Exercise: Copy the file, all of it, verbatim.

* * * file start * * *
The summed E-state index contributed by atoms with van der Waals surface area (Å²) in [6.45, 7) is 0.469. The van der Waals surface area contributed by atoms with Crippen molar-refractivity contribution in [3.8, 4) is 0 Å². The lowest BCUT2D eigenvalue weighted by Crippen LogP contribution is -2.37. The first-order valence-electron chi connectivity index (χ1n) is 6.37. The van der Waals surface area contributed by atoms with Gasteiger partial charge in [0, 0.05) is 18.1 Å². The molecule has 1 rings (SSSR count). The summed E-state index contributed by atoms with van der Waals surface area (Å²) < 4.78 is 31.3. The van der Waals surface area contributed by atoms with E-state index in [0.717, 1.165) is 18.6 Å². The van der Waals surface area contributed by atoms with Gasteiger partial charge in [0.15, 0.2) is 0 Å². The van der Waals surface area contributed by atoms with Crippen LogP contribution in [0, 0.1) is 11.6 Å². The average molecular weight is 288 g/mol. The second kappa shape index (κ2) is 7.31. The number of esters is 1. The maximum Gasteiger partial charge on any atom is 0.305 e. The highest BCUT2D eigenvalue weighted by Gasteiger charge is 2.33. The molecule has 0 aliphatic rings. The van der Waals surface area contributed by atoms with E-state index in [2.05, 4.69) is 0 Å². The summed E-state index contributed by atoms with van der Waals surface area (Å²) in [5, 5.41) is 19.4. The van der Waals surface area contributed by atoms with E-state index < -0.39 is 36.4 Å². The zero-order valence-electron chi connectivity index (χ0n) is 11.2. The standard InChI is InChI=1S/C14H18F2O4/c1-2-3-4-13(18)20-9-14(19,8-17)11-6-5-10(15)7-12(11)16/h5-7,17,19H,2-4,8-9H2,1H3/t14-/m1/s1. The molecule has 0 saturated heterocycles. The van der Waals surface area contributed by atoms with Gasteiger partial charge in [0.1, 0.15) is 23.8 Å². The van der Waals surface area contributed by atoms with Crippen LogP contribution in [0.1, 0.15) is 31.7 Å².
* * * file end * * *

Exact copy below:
The summed E-state index contributed by atoms with van der Waals surface area (Å²) in [6.45, 7) is 0.469. The van der Waals surface area contributed by atoms with Crippen molar-refractivity contribution in [3.8, 4) is 0 Å². The lowest BCUT2D eigenvalue weighted by Crippen LogP contribution is -2.37. The first-order valence-electron chi connectivity index (χ1n) is 6.37. The van der Waals surface area contributed by atoms with Gasteiger partial charge in [0, 0.05) is 18.1 Å². The molecule has 1 rings (SSSR count). The summed E-state index contributed by atoms with van der Waals surface area (Å²) < 4.78 is 31.3. The van der Waals surface area contributed by atoms with E-state index in [0.717, 1.165) is 18.6 Å². The van der Waals surface area contributed by atoms with Gasteiger partial charge in [0.15, 0.2) is 0 Å². The van der Waals surface area contributed by atoms with Crippen LogP contribution in [0, 0.1) is 11.6 Å². The average molecular weight is 288 g/mol. The second kappa shape index (κ2) is 7.31. The number of esters is 1. The maximum Gasteiger partial charge on any atom is 0.305 e. The highest BCUT2D eigenvalue weighted by Gasteiger charge is 2.33. The molecule has 0 aliphatic rings. The van der Waals surface area contributed by atoms with E-state index in [2.05, 4.69) is 0 Å². The summed E-state index contributed by atoms with van der Waals surface area (Å²) in [5, 5.41) is 19.4. The van der Waals surface area contributed by atoms with E-state index < -0.39 is 36.4 Å². The zero-order valence-electron chi connectivity index (χ0n) is 11.2. The standard InChI is InChI=1S/C14H18F2O4/c1-2-3-4-13(18)20-9-14(19,8-17)11-6-5-10(15)7-12(11)16/h5-7,17,19H,2-4,8-9H2,1H3/t14-/m1/s1. The molecule has 0 saturated heterocycles. The van der Waals surface area contributed by atoms with Gasteiger partial charge in [0.1, 0.15) is 23.8 Å². The van der Waals surface area contributed by atoms with Crippen LogP contribution in [0.1, 0.15) is 31.7 Å².